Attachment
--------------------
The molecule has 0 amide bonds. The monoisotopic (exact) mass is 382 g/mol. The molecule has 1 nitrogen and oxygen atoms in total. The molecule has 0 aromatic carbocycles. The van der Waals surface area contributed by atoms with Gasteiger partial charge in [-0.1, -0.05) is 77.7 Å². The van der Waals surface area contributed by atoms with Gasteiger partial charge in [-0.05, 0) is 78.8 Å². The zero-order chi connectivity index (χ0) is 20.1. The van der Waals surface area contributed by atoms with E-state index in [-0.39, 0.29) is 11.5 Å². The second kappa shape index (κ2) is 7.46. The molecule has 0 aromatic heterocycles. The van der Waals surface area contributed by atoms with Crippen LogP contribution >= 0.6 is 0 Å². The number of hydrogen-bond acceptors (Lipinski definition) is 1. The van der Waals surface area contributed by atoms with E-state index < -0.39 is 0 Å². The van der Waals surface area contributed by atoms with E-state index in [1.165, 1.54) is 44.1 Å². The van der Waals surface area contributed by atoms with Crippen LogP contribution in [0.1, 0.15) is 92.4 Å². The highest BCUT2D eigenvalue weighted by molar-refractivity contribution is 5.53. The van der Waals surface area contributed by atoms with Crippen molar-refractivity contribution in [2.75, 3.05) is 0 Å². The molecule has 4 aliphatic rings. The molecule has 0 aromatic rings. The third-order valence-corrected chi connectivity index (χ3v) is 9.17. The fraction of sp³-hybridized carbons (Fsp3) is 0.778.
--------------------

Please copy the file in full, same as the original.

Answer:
The molecule has 0 amide bonds. The monoisotopic (exact) mass is 382 g/mol. The molecule has 1 nitrogen and oxygen atoms in total. The molecule has 0 aromatic carbocycles. The van der Waals surface area contributed by atoms with Gasteiger partial charge in [-0.1, -0.05) is 77.7 Å². The van der Waals surface area contributed by atoms with Gasteiger partial charge in [-0.05, 0) is 78.8 Å². The zero-order chi connectivity index (χ0) is 20.1. The van der Waals surface area contributed by atoms with E-state index in [-0.39, 0.29) is 11.5 Å². The second kappa shape index (κ2) is 7.46. The molecule has 0 aromatic heterocycles. The van der Waals surface area contributed by atoms with Crippen LogP contribution >= 0.6 is 0 Å². The number of hydrogen-bond acceptors (Lipinski definition) is 1. The van der Waals surface area contributed by atoms with E-state index < -0.39 is 0 Å². The van der Waals surface area contributed by atoms with E-state index in [1.165, 1.54) is 44.1 Å². The van der Waals surface area contributed by atoms with Crippen LogP contribution in [0.1, 0.15) is 92.4 Å². The highest BCUT2D eigenvalue weighted by molar-refractivity contribution is 5.53. The van der Waals surface area contributed by atoms with Crippen molar-refractivity contribution in [2.75, 3.05) is 0 Å². The molecule has 4 aliphatic rings. The molecule has 0 aromatic rings. The third-order valence-corrected chi connectivity index (χ3v) is 9.17. The fraction of sp³-hybridized carbons (Fsp3) is 0.778.